Once again, we are experiencing a high-water event on Shuswap Lake. It is important to consider shoreline erosion, dock damage, and home damage from boat wakes but the advice from government so far is less than adequate. Limiting your speed to 10 kmh within 30 m of shore sounds good but in practice is not ideal.
As an example, the optimum speed for wave generation for a wake boat is 16 kmh. Big cruisers are another story. They displace a lot of water and they have 2 best speeds for limiting wake, dead slow or flat out. SWOA does have some specific recommendations that will help.
- If you are boating along the shoreline within 100 m of the shore, go dead slow.
- When you leave or approach the shore, go at right angles to the beach and go dead slow until you are 100 m out.
- If you are wake surfing, wakeboarding, or towing tubes, try to use the centre of the lake.
We have a big lake that can safely accommodate all kinds of boating even during this high-water event without causing any problems. All that is needed is some common sense and consideration of waterfront owners and the environment.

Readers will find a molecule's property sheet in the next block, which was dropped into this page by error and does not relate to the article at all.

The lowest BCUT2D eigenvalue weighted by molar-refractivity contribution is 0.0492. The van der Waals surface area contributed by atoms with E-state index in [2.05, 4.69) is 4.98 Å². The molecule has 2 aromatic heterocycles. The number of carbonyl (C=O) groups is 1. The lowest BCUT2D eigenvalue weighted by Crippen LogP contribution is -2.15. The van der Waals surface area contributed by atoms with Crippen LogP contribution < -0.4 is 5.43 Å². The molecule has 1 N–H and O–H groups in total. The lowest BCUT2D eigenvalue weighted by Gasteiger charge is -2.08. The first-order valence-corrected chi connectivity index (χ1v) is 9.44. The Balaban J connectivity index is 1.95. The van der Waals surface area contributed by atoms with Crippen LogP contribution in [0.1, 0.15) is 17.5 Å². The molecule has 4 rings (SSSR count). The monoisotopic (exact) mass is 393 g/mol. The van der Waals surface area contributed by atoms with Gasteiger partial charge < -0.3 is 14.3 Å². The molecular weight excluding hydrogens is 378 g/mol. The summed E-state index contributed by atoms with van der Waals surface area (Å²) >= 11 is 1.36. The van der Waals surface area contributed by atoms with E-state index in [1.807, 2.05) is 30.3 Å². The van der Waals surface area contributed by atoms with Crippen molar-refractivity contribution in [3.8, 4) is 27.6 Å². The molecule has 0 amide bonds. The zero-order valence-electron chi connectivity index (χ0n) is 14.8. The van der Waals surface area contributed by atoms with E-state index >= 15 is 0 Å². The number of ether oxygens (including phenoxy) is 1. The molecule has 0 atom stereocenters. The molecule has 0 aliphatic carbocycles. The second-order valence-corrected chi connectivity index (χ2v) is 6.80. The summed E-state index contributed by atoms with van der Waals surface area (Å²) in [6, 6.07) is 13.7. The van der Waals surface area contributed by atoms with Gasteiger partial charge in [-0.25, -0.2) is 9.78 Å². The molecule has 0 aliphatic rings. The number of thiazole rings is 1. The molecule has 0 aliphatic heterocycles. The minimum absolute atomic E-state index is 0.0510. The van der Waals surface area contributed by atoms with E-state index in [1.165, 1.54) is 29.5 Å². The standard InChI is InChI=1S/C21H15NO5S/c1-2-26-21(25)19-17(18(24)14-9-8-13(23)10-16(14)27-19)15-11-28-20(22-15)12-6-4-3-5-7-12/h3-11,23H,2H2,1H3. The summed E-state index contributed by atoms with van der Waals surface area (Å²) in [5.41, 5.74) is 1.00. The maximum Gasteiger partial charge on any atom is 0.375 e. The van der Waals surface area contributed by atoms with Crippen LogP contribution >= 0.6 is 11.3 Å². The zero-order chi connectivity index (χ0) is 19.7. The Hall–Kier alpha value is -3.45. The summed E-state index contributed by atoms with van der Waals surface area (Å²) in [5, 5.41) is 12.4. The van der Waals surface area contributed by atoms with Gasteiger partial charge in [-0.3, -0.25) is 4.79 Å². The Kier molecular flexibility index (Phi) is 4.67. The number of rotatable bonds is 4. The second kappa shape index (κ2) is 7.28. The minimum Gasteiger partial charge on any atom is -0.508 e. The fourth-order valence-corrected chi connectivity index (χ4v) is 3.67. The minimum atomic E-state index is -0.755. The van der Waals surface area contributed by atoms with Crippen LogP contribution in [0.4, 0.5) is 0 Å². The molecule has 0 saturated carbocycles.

Debris on Shuswap Lake
Water levels in Shuswap Lake and the surrounding area continue to rise and could reach the levels observed in 2012 in the next couple of weeks. These levels are being monitored daily by the Provincial government’s River Forecast Centre (bcrfc.env.gov.bc.ca/warnings/index.htm) and reported widely in print and electronic press. Monitoring the Shuswap Lake Watch website is also a way to track up to date information on rising lake levels (shuswaplakewatch.com).
As lake levels rise, the amount of debris floating on the lakes also increases creating hazards for boaters using the lakes. The situation has been exacerbated this year with the occurrence of a number of mud or debris slides off the surrounding mountains. We urge all our members to use caution when boating on the lake this spring and summer. Finally, with the high water, boat wakes can cause erosion along shorelines so please reduce your speed when approaching or travelling near shore.